Well, this makes things interesting. A major twist in Westworld’s seventh episode, “Trompe L’Oeil,” allowed everyone to finally put an internet fan theory to rest — turn back now if you don’t want to be spoiled.

Bernard is, in fact, a host created by Robert Ford to spy on his colleagues. He was also, apparently, designed to murder Theresa Cullen for not listening to Ford’s advice in “Dissonance Theory.” Back in episode four, “Dissonance Theory,” Ford had his first showdown with Theresa when he cautioned her, “please, don’t get in my way.” He asked nicely, as far as Ford goes, yet Theresa’s incessant snooping, and allegiance to the park’s corporate overlords, led to her death.

The ramifications of this shocking reveal and brutal murder raises a lot of new questions, whose answers will undoubtedly play out in the Season 1 finale, but first thing’s first — who is actually a host, and who is human?

Lee Sizemore

Simon Quarterman as Lee Sizemore in 'Westworld'
"Odyssey on Red River" just didn't cut it, pal.

Good old Sizemore went and gave the control room map a golden shower in “The Adversary,” which probably disqualifies him from being a host. Have we seen a host pee or poop on the show before? If Sizemore is a host, then leave it to Ford’s twisted mind to program Sizemore with the capabilities to take his digitally induced anger out via an act of indignation via urination.

But something tells us Sizemore is real flesh and blood (and urine). He’s aired his grievances, with the management of the park, with secretive rendezvous with Theresa Cullen before, though as we know now with Bernard, those meetings might just be carefully planned encounters to keep tabs on those out to get Ford.

Still, during Sizemore’s desperate attempt to hit on who we find out is Charlotte Hale in “The Adversary”, his disillusion with the man in charge seems like genuine human gripes. “You’re afraid to lose control,” she tells him. “Well, maybe it’s just a product of my work environment. We’re not exactly in a culture where we can just let loose,” he says back to her.

Sizemore’s biggest gripe is that Ford is limiting his delusional artistic freedom as head of narrative. There’s no legitimate narrative reason for the show to make him a robot against someone who he thinks is “the megalomaniac who started this place.”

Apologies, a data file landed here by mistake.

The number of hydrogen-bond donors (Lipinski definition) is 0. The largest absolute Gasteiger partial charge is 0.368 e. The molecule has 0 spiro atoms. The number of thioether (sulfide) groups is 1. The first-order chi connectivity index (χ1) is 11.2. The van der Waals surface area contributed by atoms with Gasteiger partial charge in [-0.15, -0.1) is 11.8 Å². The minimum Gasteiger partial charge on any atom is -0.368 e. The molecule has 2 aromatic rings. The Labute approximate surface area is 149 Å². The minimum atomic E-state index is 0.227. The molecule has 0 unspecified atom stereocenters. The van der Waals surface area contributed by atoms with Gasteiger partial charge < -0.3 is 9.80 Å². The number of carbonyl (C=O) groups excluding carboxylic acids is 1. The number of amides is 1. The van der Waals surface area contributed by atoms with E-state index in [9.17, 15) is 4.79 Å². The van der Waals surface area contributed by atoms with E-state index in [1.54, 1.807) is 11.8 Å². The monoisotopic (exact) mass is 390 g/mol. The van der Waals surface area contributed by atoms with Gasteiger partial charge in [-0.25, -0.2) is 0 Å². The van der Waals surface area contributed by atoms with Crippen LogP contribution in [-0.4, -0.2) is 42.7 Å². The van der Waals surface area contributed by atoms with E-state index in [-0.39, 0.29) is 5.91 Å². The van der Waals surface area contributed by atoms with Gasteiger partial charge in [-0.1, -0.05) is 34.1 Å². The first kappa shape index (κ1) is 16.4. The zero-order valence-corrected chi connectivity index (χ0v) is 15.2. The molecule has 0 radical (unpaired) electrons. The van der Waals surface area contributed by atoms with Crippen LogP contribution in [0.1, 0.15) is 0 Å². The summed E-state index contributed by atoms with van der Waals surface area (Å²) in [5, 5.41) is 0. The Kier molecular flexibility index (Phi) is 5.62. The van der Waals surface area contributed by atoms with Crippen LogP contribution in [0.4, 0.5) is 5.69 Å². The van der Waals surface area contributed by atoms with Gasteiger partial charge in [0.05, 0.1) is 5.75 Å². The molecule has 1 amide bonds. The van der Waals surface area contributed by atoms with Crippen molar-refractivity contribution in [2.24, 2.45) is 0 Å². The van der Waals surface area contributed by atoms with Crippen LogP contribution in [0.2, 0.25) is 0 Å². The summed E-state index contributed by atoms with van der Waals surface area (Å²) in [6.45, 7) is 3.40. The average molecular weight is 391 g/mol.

Ashley Stubbs

Luke Hemsworth as Ashley Stubbs in 'Westworld'
The lesser Hemsworth is still No. 1 in our possibly robotic hearts.

Stubbs, on the other hand, might just be the park’s other robot in disguise.

He’s the only other character, besides Ford and Bernard, to handle a diagnostic on Dolores, which is weird because that’s a job for the programming department, and not security. Maybe this is just standard protocol in extreme cases, but it’s a testament to the twisted narrative of the show that his aversion to the robots either makes him suspicious or a rational observer.

The key to Stubbs’s role might be in the host data mining plot that Elsie stumbles upon, and relays to Bernard. When Stubbs and Elsie went looking for the Woodcutter in “The Stray,” he was adamant that they only needed to take its head, and leave the body. Did he want the satellite uplink to finish sending the data to Theresa because he’s a host spy for Ford, or did he just not want to carry a 200-pound host back to base?

If he’s not a host, he definitely has some sort of secret left to be revealed, primarily if he was the one who attacked Elsie in the abandoned theater in Sector 3, and why he’d be working for Theresa and the company to smuggle data out of the park against Ford.

Elsie Hughes

Shannon Woodward as Elsie Hughes on 'Westworld'
Smart human Elsie.

Probably the smartest character on the entire show, Elsie is the classic example of a character that’s in over her head. Making her a host wouldn’t make much sense, considering her complete devotion to her boss Bernard, and the fact that she’s had no real interactions with Ford.